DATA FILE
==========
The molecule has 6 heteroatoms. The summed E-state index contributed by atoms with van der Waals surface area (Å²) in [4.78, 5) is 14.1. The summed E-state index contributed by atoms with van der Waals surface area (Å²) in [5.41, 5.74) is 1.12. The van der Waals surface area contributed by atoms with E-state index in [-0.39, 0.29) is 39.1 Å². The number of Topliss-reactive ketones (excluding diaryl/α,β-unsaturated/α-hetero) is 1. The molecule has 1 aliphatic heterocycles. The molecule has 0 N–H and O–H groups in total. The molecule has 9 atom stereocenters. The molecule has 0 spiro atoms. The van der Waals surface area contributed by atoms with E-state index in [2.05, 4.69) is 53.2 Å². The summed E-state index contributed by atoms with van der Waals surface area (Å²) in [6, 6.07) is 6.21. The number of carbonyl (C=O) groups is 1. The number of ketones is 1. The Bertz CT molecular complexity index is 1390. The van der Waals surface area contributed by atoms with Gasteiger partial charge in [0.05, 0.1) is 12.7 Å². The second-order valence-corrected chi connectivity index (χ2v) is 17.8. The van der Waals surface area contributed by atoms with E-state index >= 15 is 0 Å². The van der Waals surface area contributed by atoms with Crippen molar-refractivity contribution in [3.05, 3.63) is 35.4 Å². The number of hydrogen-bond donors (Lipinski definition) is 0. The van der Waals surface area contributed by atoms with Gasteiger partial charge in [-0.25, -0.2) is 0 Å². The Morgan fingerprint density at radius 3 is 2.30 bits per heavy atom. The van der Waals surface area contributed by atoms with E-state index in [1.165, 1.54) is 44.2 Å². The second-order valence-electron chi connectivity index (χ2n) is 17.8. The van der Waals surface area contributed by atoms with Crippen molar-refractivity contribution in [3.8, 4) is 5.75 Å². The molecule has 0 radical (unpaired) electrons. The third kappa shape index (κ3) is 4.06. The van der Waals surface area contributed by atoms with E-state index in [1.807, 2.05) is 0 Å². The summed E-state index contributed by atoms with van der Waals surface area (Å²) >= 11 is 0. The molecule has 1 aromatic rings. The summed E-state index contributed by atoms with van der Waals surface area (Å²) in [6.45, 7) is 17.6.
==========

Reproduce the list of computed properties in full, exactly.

The molecule has 6 heteroatoms. The summed E-state index contributed by atoms with van der Waals surface area (Å²) in [4.78, 5) is 14.1. The summed E-state index contributed by atoms with van der Waals surface area (Å²) in [5.41, 5.74) is 1.12. The van der Waals surface area contributed by atoms with E-state index in [-0.39, 0.29) is 39.1 Å². The number of Topliss-reactive ketones (excluding diaryl/α,β-unsaturated/α-hetero) is 1. The molecule has 1 aliphatic heterocycles. The molecule has 0 N–H and O–H groups in total. The molecule has 9 atom stereocenters. The molecule has 0 spiro atoms. The van der Waals surface area contributed by atoms with E-state index in [2.05, 4.69) is 53.2 Å². The summed E-state index contributed by atoms with van der Waals surface area (Å²) in [6, 6.07) is 6.21. The number of carbonyl (C=O) groups is 1. The number of ketones is 1. The Bertz CT molecular complexity index is 1390. The van der Waals surface area contributed by atoms with Gasteiger partial charge in [0.05, 0.1) is 12.7 Å². The second-order valence-corrected chi connectivity index (χ2v) is 17.8. The van der Waals surface area contributed by atoms with E-state index >= 15 is 0 Å². The van der Waals surface area contributed by atoms with Crippen molar-refractivity contribution in [3.05, 3.63) is 35.4 Å². The number of hydrogen-bond donors (Lipinski definition) is 0. The van der Waals surface area contributed by atoms with Gasteiger partial charge in [-0.25, -0.2) is 0 Å². The Morgan fingerprint density at radius 3 is 2.30 bits per heavy atom. The van der Waals surface area contributed by atoms with E-state index in [1.165, 1.54) is 44.2 Å². The second-order valence-electron chi connectivity index (χ2n) is 17.8. The van der Waals surface area contributed by atoms with Crippen molar-refractivity contribution in [3.8, 4) is 5.75 Å². The molecule has 0 radical (unpaired) electrons. The third kappa shape index (κ3) is 4.06. The van der Waals surface area contributed by atoms with E-state index in [1.807, 2.05) is 0 Å². The summed E-state index contributed by atoms with van der Waals surface area (Å²) >= 11 is 0. The molecule has 1 aromatic rings. The summed E-state index contributed by atoms with van der Waals surface area (Å²) in [6.45, 7) is 17.6.